Opinion: At Truckee-Tahoe, be local and buy local
February 17, 2015
I work for a local supplier here in the Truckee Tahoe region. Many know us to be a company that is highly active in supporting our community. I am very thankful and proud to be a part of it.
It allows me to believe in what I'm selling — not only the product, but what stands behind it. Even as we venture into new markets, we are conscientious of employing their residents, buying their products and joining their boards. We are careful about our approach — not as a leakage in an economy, but an injection into the community.
We all know the importance of buying local, but we need to evaluate the impact our buying decisions have on our economy when deciding where and from whom we buy goods and services.
In my industry, our competitors come down from the other side of the hill, appeasing the conscience of those compelled to buy local by arguing that they are "merely 20 miles away and are very much considered to be local."
However, "local," in context to business, is not defined by vicinity, but by the economy that sustains it and that it sustains in return.
Recommended Stories For You
An economy to a community is like the circulatory system to one's body. Like any living, breathing thing, what is taken out must be replenished in order for it to be sustainable. If money flows out, spent down the road, it is essentially a gaping wound.
Like blood, money has to keep moving around in order to keep an economy thriving. Recycling the money back in will increase the "velocity" of money, or the speed at which it is circulated. Ideally, you want it to circulate quickly and exchange more hands as more people get to benefit from that money and from what it has purchased.
The misconception to higher prices when buying from a local merchant is that they are making huge profits. Look at it from a microeconomic standpoint. Local merchants, particularly in our area, pay higher overhead and input costs — maintenance, advertising, printing and employee wages — which put that money right back into the community to be circulated.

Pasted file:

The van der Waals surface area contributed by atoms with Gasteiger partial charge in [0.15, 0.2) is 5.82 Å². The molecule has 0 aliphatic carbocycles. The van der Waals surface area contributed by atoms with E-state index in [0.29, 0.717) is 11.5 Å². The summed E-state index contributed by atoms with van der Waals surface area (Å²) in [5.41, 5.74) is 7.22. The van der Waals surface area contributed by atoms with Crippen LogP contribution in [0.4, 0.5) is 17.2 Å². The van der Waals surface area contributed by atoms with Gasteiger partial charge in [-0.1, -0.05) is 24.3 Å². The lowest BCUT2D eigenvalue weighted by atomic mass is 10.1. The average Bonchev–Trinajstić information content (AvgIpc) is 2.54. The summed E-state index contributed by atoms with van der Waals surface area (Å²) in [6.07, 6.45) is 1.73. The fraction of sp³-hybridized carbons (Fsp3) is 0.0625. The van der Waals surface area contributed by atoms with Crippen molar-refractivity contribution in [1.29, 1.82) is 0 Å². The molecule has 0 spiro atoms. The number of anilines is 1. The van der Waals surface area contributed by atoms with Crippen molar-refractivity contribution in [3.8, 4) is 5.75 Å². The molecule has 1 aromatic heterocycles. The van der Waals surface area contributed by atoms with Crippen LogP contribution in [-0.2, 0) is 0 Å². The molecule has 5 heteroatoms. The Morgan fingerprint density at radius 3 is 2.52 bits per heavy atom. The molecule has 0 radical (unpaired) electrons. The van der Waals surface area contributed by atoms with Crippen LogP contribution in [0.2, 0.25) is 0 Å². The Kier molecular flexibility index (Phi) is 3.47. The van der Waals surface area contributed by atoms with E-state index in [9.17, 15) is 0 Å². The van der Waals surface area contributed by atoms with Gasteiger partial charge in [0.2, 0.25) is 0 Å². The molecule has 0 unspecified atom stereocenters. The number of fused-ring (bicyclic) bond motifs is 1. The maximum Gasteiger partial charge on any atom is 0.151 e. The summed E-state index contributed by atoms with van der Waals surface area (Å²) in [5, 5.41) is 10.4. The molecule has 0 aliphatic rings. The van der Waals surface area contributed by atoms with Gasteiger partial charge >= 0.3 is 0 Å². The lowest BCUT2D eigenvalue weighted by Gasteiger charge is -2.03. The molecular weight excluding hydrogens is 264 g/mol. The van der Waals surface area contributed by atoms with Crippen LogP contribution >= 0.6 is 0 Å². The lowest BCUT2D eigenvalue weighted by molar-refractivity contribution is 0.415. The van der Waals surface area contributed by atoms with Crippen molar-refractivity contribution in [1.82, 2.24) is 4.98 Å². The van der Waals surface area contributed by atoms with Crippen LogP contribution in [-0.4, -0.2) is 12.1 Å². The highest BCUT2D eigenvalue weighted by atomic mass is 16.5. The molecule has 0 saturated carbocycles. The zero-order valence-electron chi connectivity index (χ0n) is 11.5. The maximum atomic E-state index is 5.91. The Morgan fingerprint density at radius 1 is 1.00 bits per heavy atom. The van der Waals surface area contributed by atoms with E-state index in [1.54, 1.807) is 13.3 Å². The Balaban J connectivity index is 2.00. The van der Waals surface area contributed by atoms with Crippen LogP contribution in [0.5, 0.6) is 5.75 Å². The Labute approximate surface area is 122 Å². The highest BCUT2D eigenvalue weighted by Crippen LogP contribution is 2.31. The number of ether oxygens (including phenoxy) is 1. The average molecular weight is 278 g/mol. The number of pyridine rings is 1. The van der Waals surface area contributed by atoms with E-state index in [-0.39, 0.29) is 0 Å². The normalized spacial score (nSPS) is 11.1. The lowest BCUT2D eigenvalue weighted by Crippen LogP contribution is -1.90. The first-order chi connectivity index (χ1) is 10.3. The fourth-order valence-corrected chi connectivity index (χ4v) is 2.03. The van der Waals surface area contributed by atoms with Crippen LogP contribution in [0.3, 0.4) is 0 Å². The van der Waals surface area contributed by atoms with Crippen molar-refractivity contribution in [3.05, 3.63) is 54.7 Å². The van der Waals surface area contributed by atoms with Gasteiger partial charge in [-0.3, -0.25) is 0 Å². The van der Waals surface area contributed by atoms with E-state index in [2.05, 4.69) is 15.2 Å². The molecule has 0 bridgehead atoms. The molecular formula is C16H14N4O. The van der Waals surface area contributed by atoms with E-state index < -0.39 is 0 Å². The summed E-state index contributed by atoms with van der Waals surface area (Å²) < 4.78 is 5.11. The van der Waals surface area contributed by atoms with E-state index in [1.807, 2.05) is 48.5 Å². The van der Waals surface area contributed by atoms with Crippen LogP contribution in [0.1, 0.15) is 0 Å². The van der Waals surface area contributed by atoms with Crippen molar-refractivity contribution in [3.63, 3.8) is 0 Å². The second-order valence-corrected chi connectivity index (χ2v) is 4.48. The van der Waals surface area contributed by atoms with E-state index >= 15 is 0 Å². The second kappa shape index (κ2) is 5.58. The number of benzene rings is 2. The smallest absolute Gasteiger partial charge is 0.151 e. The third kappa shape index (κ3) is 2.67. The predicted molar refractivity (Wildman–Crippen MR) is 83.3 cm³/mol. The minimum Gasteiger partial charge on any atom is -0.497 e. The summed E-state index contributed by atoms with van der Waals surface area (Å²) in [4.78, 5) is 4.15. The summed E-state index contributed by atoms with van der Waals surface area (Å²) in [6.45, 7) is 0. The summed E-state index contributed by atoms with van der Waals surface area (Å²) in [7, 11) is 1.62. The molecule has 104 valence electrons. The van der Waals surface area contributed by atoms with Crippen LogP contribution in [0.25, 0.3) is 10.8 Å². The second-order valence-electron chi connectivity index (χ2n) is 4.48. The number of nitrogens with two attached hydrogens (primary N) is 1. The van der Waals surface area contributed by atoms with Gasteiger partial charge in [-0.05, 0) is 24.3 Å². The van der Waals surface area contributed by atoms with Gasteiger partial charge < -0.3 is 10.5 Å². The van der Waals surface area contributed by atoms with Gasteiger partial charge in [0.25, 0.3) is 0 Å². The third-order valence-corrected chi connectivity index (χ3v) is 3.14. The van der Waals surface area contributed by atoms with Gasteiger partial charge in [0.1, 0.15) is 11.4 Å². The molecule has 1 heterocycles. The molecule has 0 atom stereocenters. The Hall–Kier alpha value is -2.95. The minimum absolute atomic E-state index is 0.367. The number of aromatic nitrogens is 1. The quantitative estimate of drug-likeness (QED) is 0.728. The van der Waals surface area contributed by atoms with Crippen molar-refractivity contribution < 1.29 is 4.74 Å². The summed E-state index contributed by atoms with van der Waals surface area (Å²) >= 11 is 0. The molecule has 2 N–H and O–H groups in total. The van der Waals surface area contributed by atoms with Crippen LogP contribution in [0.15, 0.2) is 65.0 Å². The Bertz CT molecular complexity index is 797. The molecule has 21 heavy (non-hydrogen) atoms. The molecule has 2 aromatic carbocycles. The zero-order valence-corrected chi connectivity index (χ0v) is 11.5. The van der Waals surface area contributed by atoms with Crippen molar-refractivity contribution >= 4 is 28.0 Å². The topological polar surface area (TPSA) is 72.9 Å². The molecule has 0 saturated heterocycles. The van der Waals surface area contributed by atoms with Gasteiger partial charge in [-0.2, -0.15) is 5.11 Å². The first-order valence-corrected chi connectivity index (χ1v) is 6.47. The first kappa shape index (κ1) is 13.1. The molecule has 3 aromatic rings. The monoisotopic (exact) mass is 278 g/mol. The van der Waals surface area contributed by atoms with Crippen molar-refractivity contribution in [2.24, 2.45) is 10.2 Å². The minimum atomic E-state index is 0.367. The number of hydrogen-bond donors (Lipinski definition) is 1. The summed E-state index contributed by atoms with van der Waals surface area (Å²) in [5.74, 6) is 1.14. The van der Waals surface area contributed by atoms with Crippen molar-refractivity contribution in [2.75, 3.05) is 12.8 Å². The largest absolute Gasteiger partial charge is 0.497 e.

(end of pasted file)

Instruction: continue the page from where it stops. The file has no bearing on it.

It is found that twice the money stays in the community when it is spent locally. That means that it is twice as efficient at keeping the local economy alive. Moreover, according to the Andersonville Study of Retail Economics, local business generates 70 percent more local economic activity per square foot than big box retail.
And for all those going green, buying locally cuts down on processing, packaging and transportation waste, and is therefore less polluting.
So, if you include yourself to be someone who sleeps better at night knowing that you buy locally, please ask yourself these questions when purchasing goods and services:
Where will they spend the money that you paid them?
Do you see their logos at the local fundraisers or on sponsor banners hanging at our children's sports games?
Do they occupy a chair on any of the local boards of directors?
Are their names called in recognition as contributors to our nonprofit organizations?
Do they employ any of our residents, or are you likely to run into them in line at our local stores?
The answers to these questions are what define "local." The community wishes you a good night's sleep.
Kristine Beaudet is a Truckee resident and employee with Truckee-Tahoe Lumber Company.